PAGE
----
Nineteenth Sunday after Pentecost

Whenever I think of James’ picture of the poisonous tongue (James 3:1-12), I think of the way human gossip works, or the way, in small groups, we will speak uncharitably about others, our neighbors or so-called friends.

Ice Water
"Ice Water," by D. Sharon Pruitt via Flickr; licensed under CC BY 2.0.

September 30, 2018

Second Reading
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Commentary on James 5:13-20

Whenever I think of James’ picture of the poisonous tongue (James 3:1-12), I think of the way human gossip works, or the way, in small groups, we will speak uncharitably about others, our neighbors or so-called friends.

It seems like a preeminently churchy sort of text, where we spend a lot of time talking, often to no good end and maybe to some evil ends. Slander, malicious talk — or just talk that only begets more talk — that’s deadly, according to James. Maybe we conclude that speech is antithetical to James’ conception of community: “Be doers of the Word!” (James 1:22a). Indeed, when we last heard James address the topic of human speech, it was not encouraging.

According to James, the tongue, so seemingly small, produces massive disasters: “A forest is set ablaze by a small fire. And the tongue is a fire” (James 3:5b-6a). Of all the creatures of the world, the tongue alone refuses to be tamed — “it is a restless evil, full of deadly poison” (James 3:8b). The speech that flows from the tongue is like well-water contaminated with salt; it cannot produce potable water (James 3:12).

And, yet, according to James 5:13-20, there are forms of speech that produce good things. A positive view of speech in James may surprise us because we don’t often associate this letter with speech. However, in James 5:13-20, James exhorts the community to form itself in non-abstract speech acts, including gathering for prayers among people who know pain, or offering songs of praise, and sharing confessions of sin, that the community might be reconciled, that it might actually and physically exist. Not least, he says, remember the stories of your ancestors as you face your own trials and tribulations. Elijah was just like us! In other words, speech that is peaceful, pure, gentle, and just contributes to the restoration of actual community.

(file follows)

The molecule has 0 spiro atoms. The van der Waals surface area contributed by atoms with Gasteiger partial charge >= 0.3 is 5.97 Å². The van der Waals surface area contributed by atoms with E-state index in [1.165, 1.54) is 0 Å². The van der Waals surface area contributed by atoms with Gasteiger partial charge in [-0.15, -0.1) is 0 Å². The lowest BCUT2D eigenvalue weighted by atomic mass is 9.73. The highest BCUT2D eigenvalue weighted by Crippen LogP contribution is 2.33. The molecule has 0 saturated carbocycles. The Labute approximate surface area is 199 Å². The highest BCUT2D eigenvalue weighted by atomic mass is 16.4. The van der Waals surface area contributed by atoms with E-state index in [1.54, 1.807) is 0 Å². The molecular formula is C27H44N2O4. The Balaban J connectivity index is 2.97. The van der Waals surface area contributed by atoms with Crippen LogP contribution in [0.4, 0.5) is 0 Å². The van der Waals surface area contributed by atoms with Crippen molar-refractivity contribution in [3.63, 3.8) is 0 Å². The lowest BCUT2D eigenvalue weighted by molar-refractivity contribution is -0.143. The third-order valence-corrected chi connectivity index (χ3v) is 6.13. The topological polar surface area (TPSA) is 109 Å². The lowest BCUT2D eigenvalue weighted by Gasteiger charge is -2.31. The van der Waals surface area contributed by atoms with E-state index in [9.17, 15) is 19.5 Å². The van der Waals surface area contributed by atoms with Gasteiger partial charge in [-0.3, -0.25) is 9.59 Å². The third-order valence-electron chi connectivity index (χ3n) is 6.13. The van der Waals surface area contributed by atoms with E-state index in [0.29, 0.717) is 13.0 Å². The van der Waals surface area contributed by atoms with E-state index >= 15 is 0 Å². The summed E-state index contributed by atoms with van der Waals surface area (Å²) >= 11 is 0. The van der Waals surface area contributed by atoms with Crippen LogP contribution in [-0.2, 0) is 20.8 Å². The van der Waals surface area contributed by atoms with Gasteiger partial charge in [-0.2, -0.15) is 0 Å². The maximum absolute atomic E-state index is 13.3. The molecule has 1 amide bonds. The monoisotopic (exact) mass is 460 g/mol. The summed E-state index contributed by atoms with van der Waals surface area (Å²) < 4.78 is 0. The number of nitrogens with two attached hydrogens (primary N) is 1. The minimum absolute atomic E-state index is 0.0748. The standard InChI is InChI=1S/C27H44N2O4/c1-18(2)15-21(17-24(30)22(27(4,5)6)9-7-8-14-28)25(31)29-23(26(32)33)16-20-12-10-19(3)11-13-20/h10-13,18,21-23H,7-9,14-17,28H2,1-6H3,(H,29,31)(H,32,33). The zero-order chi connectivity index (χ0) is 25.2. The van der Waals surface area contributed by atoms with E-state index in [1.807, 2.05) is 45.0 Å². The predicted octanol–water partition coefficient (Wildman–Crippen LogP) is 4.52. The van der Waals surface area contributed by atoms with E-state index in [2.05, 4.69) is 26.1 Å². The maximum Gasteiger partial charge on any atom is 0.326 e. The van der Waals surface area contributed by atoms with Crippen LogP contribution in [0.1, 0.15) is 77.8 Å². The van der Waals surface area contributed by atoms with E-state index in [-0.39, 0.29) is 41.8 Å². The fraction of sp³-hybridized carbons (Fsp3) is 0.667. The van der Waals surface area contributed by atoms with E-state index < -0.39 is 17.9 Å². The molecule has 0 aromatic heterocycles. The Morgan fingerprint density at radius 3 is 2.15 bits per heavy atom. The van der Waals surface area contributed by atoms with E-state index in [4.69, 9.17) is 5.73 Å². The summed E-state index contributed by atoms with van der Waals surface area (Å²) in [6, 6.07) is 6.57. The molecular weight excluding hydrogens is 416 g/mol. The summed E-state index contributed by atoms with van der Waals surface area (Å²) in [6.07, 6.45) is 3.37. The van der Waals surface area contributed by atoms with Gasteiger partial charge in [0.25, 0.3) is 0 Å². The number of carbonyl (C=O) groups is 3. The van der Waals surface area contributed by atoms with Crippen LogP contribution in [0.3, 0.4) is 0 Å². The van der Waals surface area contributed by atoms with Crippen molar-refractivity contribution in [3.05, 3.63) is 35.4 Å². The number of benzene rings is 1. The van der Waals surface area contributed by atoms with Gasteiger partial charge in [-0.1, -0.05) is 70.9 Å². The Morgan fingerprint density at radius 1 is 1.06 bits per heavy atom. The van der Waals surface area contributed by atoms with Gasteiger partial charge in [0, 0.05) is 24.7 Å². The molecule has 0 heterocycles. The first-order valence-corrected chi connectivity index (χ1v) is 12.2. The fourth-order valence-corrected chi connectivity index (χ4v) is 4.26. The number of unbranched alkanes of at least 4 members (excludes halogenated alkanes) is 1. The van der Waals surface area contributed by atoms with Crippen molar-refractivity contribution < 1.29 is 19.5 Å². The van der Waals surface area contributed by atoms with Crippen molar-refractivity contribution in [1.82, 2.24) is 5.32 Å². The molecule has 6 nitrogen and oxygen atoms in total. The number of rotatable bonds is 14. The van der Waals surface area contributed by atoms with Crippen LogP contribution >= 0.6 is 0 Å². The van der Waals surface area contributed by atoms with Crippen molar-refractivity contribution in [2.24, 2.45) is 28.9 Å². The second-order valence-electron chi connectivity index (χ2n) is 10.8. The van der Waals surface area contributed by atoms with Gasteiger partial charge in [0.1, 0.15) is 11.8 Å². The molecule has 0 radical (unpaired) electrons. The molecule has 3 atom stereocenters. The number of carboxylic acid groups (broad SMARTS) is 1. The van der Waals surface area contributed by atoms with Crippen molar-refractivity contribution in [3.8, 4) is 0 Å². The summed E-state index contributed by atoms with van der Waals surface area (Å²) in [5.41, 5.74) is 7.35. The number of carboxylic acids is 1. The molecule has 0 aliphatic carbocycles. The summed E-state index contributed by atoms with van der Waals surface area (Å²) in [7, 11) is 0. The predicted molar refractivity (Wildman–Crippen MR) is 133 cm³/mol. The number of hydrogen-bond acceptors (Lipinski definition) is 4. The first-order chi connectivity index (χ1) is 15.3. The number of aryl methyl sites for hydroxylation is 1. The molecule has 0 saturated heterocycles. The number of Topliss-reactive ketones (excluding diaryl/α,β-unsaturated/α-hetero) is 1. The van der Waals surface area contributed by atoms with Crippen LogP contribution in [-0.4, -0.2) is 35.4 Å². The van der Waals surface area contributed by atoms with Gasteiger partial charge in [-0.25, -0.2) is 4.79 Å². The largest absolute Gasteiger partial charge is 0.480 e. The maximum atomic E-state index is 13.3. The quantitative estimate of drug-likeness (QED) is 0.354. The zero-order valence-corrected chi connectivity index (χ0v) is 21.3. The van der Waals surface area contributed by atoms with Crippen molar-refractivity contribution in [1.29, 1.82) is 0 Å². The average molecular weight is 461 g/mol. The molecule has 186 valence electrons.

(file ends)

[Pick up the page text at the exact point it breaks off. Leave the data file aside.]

Maybe the kind of speech recommended in James 5:13-20 is the antidote to the double-minded speech of James 3:1-12. The latter, he will say, comes from below while the former comes from above. For James, there is a clear line of demarcation between the two. You know the difference by what they, respectively, produce. Wisdom from below produces division, disorder, and rancor; the other, wisdom from above, is pure, peaceable, and gentle — it produces a harvest of righteousness for those who make peace (James 3:16-18).

Speaking of speech that produces rancor rather than a harvest of righteousness … a recent article by Yale historian, Timothy Snyder, criticizes the “happy talk” that heaps praises the so-called connectivity of the internet: “… the Internet has not spread liberty around the world. On the contrary, the world is less free, in part because of the Web.” According to Snyder, the intelligence of the internet (or its tongue) is not merely a parallel or rival to its human counterpart. The “tongue of the internet” isn’t so much used as it is a systemic user; we are not consuming its products, but instead, through myriad interactions, algorithms, and data bases, we are the product that is being manufactured and ultimately consumed.

It may not be too much to say that the Internet is a rival creator, that would make us in its own image. Snyder argues that the rise of the Internet coincides with what he calls Fascism 2.0: